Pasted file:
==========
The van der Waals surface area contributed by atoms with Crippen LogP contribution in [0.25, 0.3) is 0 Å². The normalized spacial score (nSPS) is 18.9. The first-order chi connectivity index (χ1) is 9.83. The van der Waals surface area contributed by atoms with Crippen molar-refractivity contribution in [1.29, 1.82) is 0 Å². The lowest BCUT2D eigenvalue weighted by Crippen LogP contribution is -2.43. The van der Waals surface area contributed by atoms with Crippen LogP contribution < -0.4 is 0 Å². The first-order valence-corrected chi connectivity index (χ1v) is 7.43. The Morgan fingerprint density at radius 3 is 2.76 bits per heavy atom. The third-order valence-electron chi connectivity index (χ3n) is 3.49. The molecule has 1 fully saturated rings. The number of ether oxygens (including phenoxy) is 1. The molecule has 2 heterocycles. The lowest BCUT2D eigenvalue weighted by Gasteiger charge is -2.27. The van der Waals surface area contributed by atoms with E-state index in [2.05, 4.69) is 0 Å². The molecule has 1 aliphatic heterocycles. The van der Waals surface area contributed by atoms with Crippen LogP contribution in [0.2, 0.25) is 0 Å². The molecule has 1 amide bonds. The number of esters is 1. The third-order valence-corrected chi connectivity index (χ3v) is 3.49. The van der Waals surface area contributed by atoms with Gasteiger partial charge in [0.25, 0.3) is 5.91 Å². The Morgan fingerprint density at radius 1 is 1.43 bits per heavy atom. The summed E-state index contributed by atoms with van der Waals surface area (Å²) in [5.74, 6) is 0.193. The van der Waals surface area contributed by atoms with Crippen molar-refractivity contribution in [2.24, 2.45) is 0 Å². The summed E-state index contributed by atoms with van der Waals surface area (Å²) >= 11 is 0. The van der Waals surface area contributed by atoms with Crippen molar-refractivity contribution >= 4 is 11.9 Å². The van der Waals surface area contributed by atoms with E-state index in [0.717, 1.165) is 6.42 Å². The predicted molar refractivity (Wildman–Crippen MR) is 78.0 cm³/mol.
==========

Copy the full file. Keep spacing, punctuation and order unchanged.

The van der Waals surface area contributed by atoms with Crippen LogP contribution in [0.25, 0.3) is 0 Å². The normalized spacial score (nSPS) is 18.9. The first-order chi connectivity index (χ1) is 9.83. The van der Waals surface area contributed by atoms with Crippen molar-refractivity contribution in [1.29, 1.82) is 0 Å². The lowest BCUT2D eigenvalue weighted by Crippen LogP contribution is -2.43. The van der Waals surface area contributed by atoms with Crippen LogP contribution < -0.4 is 0 Å². The first-order valence-corrected chi connectivity index (χ1v) is 7.43. The Morgan fingerprint density at radius 3 is 2.76 bits per heavy atom. The third-order valence-electron chi connectivity index (χ3n) is 3.49. The molecule has 1 fully saturated rings. The number of ether oxygens (including phenoxy) is 1. The molecule has 2 heterocycles. The lowest BCUT2D eigenvalue weighted by Gasteiger charge is -2.27. The van der Waals surface area contributed by atoms with E-state index in [2.05, 4.69) is 0 Å². The molecule has 1 aliphatic heterocycles. The van der Waals surface area contributed by atoms with Crippen LogP contribution in [0.2, 0.25) is 0 Å². The molecule has 1 amide bonds. The number of esters is 1. The third-order valence-corrected chi connectivity index (χ3v) is 3.49. The van der Waals surface area contributed by atoms with Gasteiger partial charge in [0.25, 0.3) is 5.91 Å². The Morgan fingerprint density at radius 1 is 1.43 bits per heavy atom. The summed E-state index contributed by atoms with van der Waals surface area (Å²) in [5.74, 6) is 0.193. The van der Waals surface area contributed by atoms with Crippen molar-refractivity contribution in [2.24, 2.45) is 0 Å². The summed E-state index contributed by atoms with van der Waals surface area (Å²) >= 11 is 0. The van der Waals surface area contributed by atoms with Crippen molar-refractivity contribution >= 4 is 11.9 Å². The van der Waals surface area contributed by atoms with E-state index in [0.717, 1.165) is 6.42 Å². The predicted molar refractivity (Wildman–Crippen MR) is 78.0 cm³/mol.